By Kelly Dearmore
By Jim Schutze
By Rachel Watts
By Lauren Drewes Daniels
By Anna Merlan
By Lee Escobedo
By Alice Laussade
"Does MySpace realize how many bands it has on the site? Why not treat them like the consumer?" asks Hyatt. (For the record: Five million, and no one knows.) These days, bands are tethered to MySpace more tightly than personal users—a captive audience one can easily imagine charging $10 a month for a service that actively cultivates new fans most likely to love the band's music. Or to get updates as to what strategies other, quickly growing bands are using. In short, things those other Web sites aren't doing because they can't.
A little creativity could benefit fans as well.
"I do think MySpace could still be a contender if they maximize the whole music experience—helping people find, sample, acquire and enjoy music, rather than just these acquisition-and-enjoy phases that iTunes/Apple helps with," says James L. McQuivey, a media-technology analyst and vice president at Forrester Research.
Just setting up another store is easy, which is why it's been done for years. The music 2.0 Web sites that have been thriving—e.g., Pandora, last.fm, iLike and Imeem—use recommendations as a way to offer their users more music to get attached to, more reasons to stay on. And, where the hype is, Michael Stipe will follow: R.E.M. chose iLike to stream Accelerate early this year.
Meanwhile, MySpace has already dealt its new venture a severe blow: To distinguish itself from Friendster, it decided not to delete fake profiles as a way to woo bands. But not checking IDs at the door is also the quickest way to get shut down, and soon scads of hackers and phishers started spamming other accounts, which is how I briefly became an unwitting Macy's spokesperson. Even Alicia Keys' profile wasn't safe: In November 2007, visitors to her page were prompted to install a false codec in order to view her latest video, thereby downloading a virus.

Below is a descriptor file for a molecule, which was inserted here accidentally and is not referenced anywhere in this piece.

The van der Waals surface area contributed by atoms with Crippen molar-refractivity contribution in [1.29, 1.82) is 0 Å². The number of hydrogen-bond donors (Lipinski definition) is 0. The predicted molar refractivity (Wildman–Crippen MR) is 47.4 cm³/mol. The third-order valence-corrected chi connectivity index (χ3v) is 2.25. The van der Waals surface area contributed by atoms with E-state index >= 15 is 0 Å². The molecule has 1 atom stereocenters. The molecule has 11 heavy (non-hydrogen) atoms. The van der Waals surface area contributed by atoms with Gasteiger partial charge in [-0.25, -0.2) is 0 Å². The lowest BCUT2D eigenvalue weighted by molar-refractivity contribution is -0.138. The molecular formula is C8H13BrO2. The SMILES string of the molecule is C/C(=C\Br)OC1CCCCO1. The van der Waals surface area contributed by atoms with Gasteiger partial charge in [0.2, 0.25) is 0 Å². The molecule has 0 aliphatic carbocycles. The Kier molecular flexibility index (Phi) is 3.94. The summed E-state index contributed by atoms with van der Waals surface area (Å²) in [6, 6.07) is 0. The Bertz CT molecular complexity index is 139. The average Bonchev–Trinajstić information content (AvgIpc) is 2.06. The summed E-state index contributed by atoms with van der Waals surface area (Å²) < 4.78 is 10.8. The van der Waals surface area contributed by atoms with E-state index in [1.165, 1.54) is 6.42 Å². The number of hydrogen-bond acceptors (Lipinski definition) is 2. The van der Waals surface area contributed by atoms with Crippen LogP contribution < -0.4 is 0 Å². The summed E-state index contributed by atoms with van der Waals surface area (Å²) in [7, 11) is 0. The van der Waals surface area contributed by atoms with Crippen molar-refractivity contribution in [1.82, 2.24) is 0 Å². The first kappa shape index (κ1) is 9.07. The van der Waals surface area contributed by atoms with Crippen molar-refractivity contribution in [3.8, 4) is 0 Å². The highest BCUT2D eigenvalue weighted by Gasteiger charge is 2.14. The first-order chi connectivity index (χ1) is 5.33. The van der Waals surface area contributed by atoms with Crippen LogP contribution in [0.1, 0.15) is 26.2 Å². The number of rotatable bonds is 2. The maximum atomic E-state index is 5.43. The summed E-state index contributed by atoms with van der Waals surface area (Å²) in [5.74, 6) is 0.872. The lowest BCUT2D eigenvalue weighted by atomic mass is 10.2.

Add to that the MySpace sub-industry of number inflation. Bands today can pay "bots" to artificially boost the play counts of songs posted to their accounts—some of those rogue agents, like the now-defunct TuneBoomPro, claim to have worked with major labels. Anyone can access a friend-adder (i.e., an Internet connection) and get 1,000 new buddies overnight. The realistically paranoid might say that MySpace Music's sales numbers could be just as accurate; any chance they'd self-bot? There've been new security upgrades (MySpace boasted, like a reformed chronic masturbator, of less porn since last September), but much of the damage had already been done. How many legitimate stores where people feel comfortable handing over sensitive financial information have begun as Web sites where 14-year-olds post "Thanx 4 the add!!" graphics to Miley Cyrus' page?
"I don't know how iTunes-toppling MySpace's potential might be," says Andrew Dubber, a media strategist for New Music Strategies. "No matter how well it integrates purchasing, it doesn't do what iTunes and Amazon are very good at, and that's the activity of shopping."
Amazon.com, a reasonably trustworthy powerhouse, entered the business of selling DRM-free digital downloads last year; as of April, it had claimed an 11 percent share of the market for digital downloads, second only to iTunes. It shouldn't come as a surprise that Amazon is partnering with MySpace Music, since the company's never been averse to competing against itself, helpfully listing the same items for sale at a lower cost from other vendors. If Amazon wants a finger in every non-iTunes slice of the music-download pie, it seems naïve to imagine that a less-trusted Web site would be able to successfully overtake it.
Besides, there's nothing stopping a band from building its own, more profitable social-networking center—just ask 50 Cent. But if you need to check out a few free songs from some random band you've never heard of, there's still no substitute for visiting MySpace—and still no way for Murdoch's company to monetize its most valuable asset.